My perspective last week on small-town living made me want to add something about small town planning this week.
What is small town planning?
The phrase itself reads like an oxymoron.
“Planning” implies control. There are descriptions that always make me smile.
For instance, the numbers vary, but, there are said to be more than 17,300 communities in the United States with populations under 50,000. By many definitions, any town under 50,000 is a small town. But, more realistically, when you realize the population of your home town is fewer in number than a typical graduating class, then, it is a small town.
Honesty should be the essence of small town living and small-town planning. Experience is born from a mix of tradition and common-sense. Both are at their best in small towns. Each represents the balance needed when responding to issues each day and in daily small-town planning.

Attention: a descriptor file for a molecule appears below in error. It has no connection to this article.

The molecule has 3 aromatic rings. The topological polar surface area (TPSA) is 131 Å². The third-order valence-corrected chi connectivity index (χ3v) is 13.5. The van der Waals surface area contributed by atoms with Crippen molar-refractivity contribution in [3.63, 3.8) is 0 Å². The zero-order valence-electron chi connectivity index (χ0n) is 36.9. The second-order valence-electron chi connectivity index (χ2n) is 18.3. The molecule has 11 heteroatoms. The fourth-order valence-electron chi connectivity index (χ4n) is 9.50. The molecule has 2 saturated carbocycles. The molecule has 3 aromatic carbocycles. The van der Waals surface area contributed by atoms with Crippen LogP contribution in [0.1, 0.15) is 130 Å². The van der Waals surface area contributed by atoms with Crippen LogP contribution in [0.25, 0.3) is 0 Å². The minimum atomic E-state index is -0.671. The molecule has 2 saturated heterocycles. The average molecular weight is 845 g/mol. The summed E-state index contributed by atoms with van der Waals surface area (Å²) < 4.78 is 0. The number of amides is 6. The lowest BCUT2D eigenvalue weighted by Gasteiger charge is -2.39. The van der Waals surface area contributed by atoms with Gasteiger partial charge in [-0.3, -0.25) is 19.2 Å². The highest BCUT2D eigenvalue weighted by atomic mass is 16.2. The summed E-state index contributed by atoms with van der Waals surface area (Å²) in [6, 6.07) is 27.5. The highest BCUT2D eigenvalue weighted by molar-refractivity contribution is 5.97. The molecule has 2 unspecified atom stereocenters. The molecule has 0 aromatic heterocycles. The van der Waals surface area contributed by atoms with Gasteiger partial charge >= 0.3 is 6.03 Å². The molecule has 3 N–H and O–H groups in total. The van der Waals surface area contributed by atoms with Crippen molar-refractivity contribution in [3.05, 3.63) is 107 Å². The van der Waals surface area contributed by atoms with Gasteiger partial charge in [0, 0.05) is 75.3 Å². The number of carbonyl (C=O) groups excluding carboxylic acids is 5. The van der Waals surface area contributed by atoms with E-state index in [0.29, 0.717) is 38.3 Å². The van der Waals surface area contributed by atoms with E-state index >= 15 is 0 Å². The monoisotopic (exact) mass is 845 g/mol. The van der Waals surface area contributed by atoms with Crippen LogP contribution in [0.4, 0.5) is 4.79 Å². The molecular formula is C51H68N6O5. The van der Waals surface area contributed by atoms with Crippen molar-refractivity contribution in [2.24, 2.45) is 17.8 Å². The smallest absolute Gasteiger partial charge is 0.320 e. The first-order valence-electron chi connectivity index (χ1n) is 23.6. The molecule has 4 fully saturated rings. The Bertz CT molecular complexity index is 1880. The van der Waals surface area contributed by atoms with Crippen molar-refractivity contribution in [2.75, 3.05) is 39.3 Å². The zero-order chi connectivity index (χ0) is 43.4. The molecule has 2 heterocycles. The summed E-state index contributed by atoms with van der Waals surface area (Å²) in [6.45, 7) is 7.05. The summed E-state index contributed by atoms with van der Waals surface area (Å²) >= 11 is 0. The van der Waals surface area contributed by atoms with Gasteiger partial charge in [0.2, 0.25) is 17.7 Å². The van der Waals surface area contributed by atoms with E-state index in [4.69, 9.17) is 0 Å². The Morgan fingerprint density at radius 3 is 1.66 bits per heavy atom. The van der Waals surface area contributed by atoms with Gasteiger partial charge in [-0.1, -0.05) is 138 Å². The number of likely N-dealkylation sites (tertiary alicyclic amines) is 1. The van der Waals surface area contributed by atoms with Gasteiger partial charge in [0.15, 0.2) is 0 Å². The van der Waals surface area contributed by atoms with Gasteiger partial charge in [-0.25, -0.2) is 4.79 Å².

In small towns, leadership positions may not be of your own choosing. Often, it is thrust upon you by necessity.
If you want to make a difference, leadership happens as you respond to what needs to be done, and it is often work which no one else wants to do.
That does not mean there is ever a question about how others want you to do the work. But, someone has to do the things that get done. Even so, never think yourself a hero. In small towns, leadership positions are only more apt to make you the well-known villain.
The “good news,” in either case is that it makes you a better planner.
Small towns are defined by a classic contradiction – an eagerness to improve, while gripped by a reluctance to change. But, these qualities are healthier than I originally thought.
Is there politics and infighting?
The big cities can’t have all the fun.
But, the loving nostalgia and the compassion for one another runs deeper than any bitter gossip.
Merry Christmas to all.